Browsing articles tagged with "Teacher Training Archives - Yoga District"

Becoming a Yoga Teacher

Dec 14, 2018   //   by Charon   //   The Blog, Training, Yoga District Community, Yoga Teacher  //  No Comments

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Courtesy of Jazmina Gonzalez

Jazmina, Yoga District Teacher Training Alum

Ever contemplated becoming a yoga teacher? 

What happens in yoga teacher training?  Will it be 12 hours of non-stop yoga?  Is it like taking  yoga class after yoga class?  Does the training have a sense of community?  Is the history of yoga and different yoga practices taught?  Does the training include teaching yoga in a greater context? Will the training suitably instruct me to teach others?

Yoga teacher training no longer needs to be a mystery. Jazmina, a graduate from Yoga District’s Teacher Training, shares her experience.

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Sleep Hygiene Should Be on Your To Do List

Aug 4, 2018   //   by Charon   //   Mindfulness, Relaxation, Self-Care, Sleep Hygiene, The Blog, Training  //  No Comments
Pamela Stokes Eggleston

Pamela

A good night’s sleep is a form of self-care.

Pamela is a certified Yoga Alliance Registered (E-RYT 500) Instructor, Sleep Wellness Coach, HeartMath Coach and Mindful Yoga Therapist.

She had struggled with insomnia, secondary PTS and stress which led to sleep deprivation. Read on to find out how a Sleep Hygiene Practice changed her life and how it could benefit you too!

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Naming Body Parts Is Hard

May 31, 2011   //   by Staff Writer   //   The Blog  //  No Comments

Yoga District's Adrieene on Teacher Training

I know my body parts and I know my right from my left, so I assumed that cuing yoga poses would be a cinch. But somehow, when I get in front of a group of eager students, I’m suddenly at a complete loss. What’s that bendy thing that connects the lower arm to the upper arm? What are those wiggly things at the ends of my hands? And which leg is crossed over the other when I’m looking at a twisted mirror image? I don’t know what comes over me, but suddenly, English is a foreign language!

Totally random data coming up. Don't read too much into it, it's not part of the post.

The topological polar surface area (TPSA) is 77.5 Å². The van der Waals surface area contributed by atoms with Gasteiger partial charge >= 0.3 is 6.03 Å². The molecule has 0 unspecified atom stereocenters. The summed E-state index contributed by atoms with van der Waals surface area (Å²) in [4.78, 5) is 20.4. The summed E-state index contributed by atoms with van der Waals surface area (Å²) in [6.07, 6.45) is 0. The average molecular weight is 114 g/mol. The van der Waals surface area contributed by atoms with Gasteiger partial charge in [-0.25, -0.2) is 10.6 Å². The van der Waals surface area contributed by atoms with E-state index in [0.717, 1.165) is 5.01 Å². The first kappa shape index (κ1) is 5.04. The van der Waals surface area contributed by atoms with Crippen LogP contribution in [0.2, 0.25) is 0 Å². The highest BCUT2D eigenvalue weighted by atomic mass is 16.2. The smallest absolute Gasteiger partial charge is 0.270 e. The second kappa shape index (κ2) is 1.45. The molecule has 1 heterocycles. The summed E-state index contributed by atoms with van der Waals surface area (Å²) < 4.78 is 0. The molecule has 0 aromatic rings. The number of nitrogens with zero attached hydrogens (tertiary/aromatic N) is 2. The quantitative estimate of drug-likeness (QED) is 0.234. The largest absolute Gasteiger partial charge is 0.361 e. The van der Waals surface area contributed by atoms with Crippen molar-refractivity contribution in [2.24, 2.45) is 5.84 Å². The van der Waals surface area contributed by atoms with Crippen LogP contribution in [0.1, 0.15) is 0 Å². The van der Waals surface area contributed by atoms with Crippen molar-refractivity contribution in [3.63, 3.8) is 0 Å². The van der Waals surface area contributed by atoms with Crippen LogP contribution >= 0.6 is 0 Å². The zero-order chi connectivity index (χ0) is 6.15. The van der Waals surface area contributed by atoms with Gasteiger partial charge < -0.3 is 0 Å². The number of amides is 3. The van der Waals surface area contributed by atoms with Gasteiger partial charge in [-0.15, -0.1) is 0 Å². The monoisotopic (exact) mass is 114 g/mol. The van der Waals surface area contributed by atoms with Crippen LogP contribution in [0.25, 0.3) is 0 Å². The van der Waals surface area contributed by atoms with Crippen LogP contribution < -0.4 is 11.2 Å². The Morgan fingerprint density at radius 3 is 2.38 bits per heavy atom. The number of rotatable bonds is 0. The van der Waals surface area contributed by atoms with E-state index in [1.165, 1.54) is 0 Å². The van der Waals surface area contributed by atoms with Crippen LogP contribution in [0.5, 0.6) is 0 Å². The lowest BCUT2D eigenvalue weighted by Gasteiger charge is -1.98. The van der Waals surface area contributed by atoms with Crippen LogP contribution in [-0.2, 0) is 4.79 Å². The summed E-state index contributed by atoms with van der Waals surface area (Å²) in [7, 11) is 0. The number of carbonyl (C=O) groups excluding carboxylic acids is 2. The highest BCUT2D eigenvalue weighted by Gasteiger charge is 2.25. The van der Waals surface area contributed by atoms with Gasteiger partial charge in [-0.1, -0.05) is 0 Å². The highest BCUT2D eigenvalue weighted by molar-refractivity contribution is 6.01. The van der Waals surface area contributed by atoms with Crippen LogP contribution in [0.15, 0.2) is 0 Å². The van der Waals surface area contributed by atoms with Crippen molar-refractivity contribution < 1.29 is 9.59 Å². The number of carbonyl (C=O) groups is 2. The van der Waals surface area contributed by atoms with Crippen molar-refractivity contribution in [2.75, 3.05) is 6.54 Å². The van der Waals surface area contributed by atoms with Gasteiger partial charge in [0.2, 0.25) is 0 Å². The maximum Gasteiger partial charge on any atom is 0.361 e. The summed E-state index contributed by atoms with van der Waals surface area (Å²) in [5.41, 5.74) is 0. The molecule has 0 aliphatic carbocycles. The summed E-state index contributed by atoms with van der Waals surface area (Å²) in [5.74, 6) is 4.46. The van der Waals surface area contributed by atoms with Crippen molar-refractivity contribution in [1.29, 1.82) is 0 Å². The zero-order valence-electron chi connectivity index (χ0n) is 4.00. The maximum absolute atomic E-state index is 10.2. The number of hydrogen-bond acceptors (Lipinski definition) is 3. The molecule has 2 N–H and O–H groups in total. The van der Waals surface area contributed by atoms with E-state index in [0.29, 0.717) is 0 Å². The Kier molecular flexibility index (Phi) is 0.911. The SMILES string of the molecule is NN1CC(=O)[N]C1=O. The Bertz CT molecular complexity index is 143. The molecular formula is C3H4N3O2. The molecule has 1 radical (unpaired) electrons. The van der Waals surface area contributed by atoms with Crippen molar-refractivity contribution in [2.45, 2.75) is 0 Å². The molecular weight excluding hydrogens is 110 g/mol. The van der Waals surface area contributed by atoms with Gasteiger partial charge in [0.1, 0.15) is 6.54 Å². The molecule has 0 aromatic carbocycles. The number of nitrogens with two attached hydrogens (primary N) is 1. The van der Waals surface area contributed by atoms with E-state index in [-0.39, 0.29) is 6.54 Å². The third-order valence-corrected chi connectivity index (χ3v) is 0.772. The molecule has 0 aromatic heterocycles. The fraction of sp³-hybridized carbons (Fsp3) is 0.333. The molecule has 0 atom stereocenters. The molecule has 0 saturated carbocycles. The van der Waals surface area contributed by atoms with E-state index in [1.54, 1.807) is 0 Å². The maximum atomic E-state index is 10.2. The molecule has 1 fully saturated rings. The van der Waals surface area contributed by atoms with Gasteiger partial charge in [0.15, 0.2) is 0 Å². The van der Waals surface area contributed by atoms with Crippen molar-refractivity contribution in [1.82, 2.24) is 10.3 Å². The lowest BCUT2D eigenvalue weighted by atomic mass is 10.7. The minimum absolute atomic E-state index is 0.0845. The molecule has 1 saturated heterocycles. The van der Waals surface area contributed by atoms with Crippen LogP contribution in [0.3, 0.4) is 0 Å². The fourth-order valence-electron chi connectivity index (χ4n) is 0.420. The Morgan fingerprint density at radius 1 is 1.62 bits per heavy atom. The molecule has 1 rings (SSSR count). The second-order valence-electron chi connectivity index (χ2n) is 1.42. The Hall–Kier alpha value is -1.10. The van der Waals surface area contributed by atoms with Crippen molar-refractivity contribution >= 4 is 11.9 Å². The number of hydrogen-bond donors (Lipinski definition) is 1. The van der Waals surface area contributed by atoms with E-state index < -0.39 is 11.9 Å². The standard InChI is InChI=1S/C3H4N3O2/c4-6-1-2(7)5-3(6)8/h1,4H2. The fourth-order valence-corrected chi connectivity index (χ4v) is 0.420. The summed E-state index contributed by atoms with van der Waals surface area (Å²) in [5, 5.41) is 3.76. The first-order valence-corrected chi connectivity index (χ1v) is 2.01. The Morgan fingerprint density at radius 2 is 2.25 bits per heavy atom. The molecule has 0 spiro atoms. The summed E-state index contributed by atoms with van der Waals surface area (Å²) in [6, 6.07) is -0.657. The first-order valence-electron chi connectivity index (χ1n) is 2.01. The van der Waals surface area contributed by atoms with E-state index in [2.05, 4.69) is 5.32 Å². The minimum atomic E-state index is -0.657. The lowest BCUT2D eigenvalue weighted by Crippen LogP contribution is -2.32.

Of course, teaching yoga is more about love and compassion than it is about calling out the poses. But at the end of the day, you can’t have one without the other. So in teacher training, there’s equal emphasis on both the philosophy and mechanics of yoga. Communicating it all clearly, elegantly, and accurately is the challenging part.

Like everything else, it all comes down to practice. Only with practice do the jitters fade away, leaving space for the words to flow more freely and effortlessly; only with practice does the mind begin to calm long enough for the sequences to pour out with grace and eloquence. It takes time, patience, and dedication.

So next time your yoga teacher asks you to place your left head behind your right set of knees and clasp the back of your shoulder with your interlaced forearms, just smile, breathe, and take your best guess. That’s yoga!

Books Are Also Good Teachers

May 14, 2011   //   by Staff Writer   //   The Blog  //  No Comments


Yoga District's Adrieene on Teacher Training

I was skeptical when I saw the teacher training reading list: The Bhagavad Gita, The Yoga Sutras, Autobiography of a Yogi, Chakra Yoga: Balancing Energy for Physical, Spiritual, and Mental Well-Being, and a few other New Age-y sounding titles. I had to consciously stop myself from running in the opposite direction. My Western brain had a panic attack at the first mention of “subtle anatomy” and “body energetics.” When I went on Amazon to buy my books, I almost added a Physician’s Desk Reference to the basket just for good measure.

Then I did some off-the-mat yoga and told my mind what I’ve told it before: “I love you. Be quiet.”

I wanted to enter into my teacher training with total openness and non-judgment, so I decided that I’d give it a whirl. I wanted to be a sponge and just soak it all up, knowing that, at the end, I could wring it all out if I wanted.

As it happened, I didn’t want to wring any of it out, even if that meant being a little soggy! Warning: this is about to get a little mushy.